A Beginner’s Urban Garden (No Yard Required!)

Posted on Jul 23 2016 - 7:07am by UOG

Getting out and joining your community garden is great. It’s a fun social activity, promotes community, and is a great way to get some free fruits and vegetables. If you’re a gardening guru who needs their fix, or just want to try growing something green, consider these indoor plants that offer an soft intro to more gardening.


Cheaper and Greener Sometimes Work Together:

Reusing old milk cartons and reducing the amount of waste your garden creates by making your own compost or loam will not only reduce the cost of your garden, but it will be better for the environment. Depending on what you have laying around or what sort of heat/light you have in your house means that you have different plant options that might work for you. Use what you have to get the most individualized plants for your home.


What a Garden Will Help You Do

Gardens are great! They are a money saving hobby that gives you free-food. It can be a great way to get exercise, or just achieve some New Year’s Resolutions. Gardening is a rich and rewarding hobby for anyone who wants to live longer, better, happier lives.


Why It’ll Make Your House Nicer

Indoor plants will not only provide your home with beauty, but they have been shown to promote good health and improve the ability to learn. Whether it’s a dorm room or a kitchen, improved health and learning ability is not something to scoff at. Making your home a nicer place to be is always worth it. Down below are a few edible indoor plants to really get your ideas flowing.



Papayas are a great option for anyone who loves papaya and wants something a little unusual. Without two trees though, the papaya plants will not yield fruit.

Getting seeds for a papaya is pretty easy, drying out the thousands of black peppercorn like seeds of any grocery store papaya will give you enough seeds to grow for life. After a week of drying out the seeds, they can be rolled to remove the seed husk and placed in a warm, moist starter pod. Papayas are fast growing and will need to be trimmed back often to keep them indoor sized. When growing indoors the papaya should be kept in a warm, sunny, humid place (as tropical as possible).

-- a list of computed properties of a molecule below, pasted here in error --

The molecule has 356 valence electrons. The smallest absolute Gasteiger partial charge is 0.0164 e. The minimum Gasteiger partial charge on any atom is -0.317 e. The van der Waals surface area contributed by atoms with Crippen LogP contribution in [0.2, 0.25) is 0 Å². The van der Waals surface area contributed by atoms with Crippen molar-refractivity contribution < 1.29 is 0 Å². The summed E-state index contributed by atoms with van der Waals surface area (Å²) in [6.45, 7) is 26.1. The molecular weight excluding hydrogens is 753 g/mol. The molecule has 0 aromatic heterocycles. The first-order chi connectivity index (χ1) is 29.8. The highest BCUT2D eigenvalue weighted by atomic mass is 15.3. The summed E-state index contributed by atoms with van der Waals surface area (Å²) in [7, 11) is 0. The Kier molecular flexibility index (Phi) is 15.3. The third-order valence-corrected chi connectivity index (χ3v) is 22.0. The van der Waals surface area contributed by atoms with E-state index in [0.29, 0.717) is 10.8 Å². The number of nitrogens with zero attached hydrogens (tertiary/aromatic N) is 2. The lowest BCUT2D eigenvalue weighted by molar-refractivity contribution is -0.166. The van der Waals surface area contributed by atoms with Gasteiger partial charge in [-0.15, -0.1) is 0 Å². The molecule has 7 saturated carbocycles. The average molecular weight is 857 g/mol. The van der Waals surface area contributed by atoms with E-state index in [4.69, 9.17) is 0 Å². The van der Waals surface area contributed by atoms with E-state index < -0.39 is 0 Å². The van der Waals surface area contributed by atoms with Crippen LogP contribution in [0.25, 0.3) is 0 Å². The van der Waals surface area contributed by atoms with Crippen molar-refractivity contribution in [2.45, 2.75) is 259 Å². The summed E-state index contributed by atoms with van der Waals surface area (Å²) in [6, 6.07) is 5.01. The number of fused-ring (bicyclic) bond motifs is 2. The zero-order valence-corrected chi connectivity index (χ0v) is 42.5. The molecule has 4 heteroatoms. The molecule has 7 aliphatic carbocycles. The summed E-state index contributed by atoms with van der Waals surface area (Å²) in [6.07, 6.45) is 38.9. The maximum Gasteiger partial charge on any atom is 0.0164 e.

Fig Trees

Fig trees are pretty and fit well with a variety of styles. They are typically extremely hardy in a pot that isn’t too big and do well in indirect light. The best benefit of a fig tree is that you get figs, the biggest downside, is that fig trees are about four feet tall and have big gorgeous leaves, meaning that this might not be the best fit for small studio apartments. So, while the bathroom is a perfect place for fig trees to flourish (indirect sunlight and loads of moisture) planning on fitting a fig tree might be difficult.



Berries are great for smaller apartments and can be grown year-round. Strawberries are one of the better berries to choose because they do not need a deep tap root and can grow in less than a foot of soil. Their hardiness means that even the most beginner could grow lots of berries (of if you’re real handy, this guide will water them for you). Other berries like blueberries can be grown hydroponically and can have some serious ph needs, so they can be reserved for a more attentive gardener.



Watermelon is great to grow hydroponically, but for the beginner indoor plant lover, a wide, brightly lit window that receives direct sunlight for the next 80 days is enough. To get your watermelon to grow, you should attach a sturdy frame to wrap the watermelon up (very sturdy, watermelons are heavy!).



Mushrooms are super great to grow indoors. While some kinds have to be foraged for in the forest (like morel mushrooms) others can be grown in your own kitchen. While there are kits to get you started, you could also start a mushroom terrarium from scratch as long as you live somewhere that you can keep clean.